Amber Whetstine, executive director of learning services for D 49, said the numbers are correct but do not necessarily compare apples to apples. “A large percentage of our high school students attend GOAL Academy, which is a statewide online school,” she said. “It has about 4,000 students, and the majority of them do not necessarily reside within District 49 boundaries.”
   Whetstine said GOAL Academy and Patriot High School are both alternative schools, with a student body largely made up of students who would not be attending high school if only given the traditional high school option. PHS is focused on helping high-risk students, or students who are the most at risk of failing high school, Whetstine said. Ultimately, those high-risk students would not be successful without the opportunity to attend one of the alternative high schools, she said.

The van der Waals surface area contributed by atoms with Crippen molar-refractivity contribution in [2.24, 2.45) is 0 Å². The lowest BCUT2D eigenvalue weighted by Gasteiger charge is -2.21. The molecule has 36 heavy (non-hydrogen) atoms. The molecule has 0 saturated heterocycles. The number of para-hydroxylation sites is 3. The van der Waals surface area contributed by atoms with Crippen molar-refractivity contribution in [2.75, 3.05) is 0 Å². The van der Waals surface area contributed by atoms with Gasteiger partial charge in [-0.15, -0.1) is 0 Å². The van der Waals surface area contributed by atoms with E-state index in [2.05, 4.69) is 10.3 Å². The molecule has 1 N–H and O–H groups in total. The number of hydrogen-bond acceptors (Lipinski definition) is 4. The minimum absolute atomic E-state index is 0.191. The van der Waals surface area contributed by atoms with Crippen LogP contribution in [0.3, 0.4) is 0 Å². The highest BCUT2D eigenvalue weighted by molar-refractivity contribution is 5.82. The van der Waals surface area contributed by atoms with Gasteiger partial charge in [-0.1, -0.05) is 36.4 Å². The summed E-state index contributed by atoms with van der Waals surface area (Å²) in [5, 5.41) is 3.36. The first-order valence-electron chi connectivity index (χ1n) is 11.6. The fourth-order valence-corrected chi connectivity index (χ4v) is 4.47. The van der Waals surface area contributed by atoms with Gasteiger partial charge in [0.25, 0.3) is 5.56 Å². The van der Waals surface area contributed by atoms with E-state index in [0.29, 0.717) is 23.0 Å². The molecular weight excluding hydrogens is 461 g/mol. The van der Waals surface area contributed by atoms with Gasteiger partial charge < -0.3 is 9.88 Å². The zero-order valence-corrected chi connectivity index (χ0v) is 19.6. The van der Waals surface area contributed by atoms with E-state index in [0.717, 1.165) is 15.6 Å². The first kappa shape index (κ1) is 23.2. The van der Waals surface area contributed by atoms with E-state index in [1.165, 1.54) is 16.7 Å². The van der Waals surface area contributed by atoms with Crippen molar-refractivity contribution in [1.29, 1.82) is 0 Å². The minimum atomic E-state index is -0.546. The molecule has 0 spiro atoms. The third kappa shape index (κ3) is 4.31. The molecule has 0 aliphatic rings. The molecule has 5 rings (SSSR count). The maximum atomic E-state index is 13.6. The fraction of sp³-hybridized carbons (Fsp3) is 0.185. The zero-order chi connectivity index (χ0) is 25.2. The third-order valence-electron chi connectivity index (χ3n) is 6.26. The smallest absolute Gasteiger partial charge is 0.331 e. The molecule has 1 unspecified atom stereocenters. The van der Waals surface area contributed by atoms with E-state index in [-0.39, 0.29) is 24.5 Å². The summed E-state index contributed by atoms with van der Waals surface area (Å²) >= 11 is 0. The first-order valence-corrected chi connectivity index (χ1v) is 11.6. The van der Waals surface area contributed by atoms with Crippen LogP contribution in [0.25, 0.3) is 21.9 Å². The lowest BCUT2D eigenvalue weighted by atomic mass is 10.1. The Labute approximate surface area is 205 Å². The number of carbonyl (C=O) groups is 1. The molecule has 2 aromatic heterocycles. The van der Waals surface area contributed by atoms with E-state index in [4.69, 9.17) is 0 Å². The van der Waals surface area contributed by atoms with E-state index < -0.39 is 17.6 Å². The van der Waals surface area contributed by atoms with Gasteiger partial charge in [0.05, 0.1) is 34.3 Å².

“About 60 percent of our high school population attends GOAL Academy or Patriot High School,” Whetstine said. “That highly impacts our district-wide average.”
   Taking into account only the traditional high schools, the district’s graduation rate is over 85 percent, which is well above the state graduation rate of 79 percent and comparable to the surrounding districts, she said. “Falcon High School’s four-year graduation rate is 87 percent,” Whetstine said. “Sand Creek High School’s is over 80 percent and Vista Ridge High School’s is 87 percent.”
   In coming years, Whetstine said the district could see another impact on four-year graduation rates because of the district’s Pikes Peak Early College, which allows seniors to stay enrolled for up to two more years to earn an associate degree. Students do not graduate in four years; they graduate in six, but with both a high school diploma and a post-secondary degree, she said.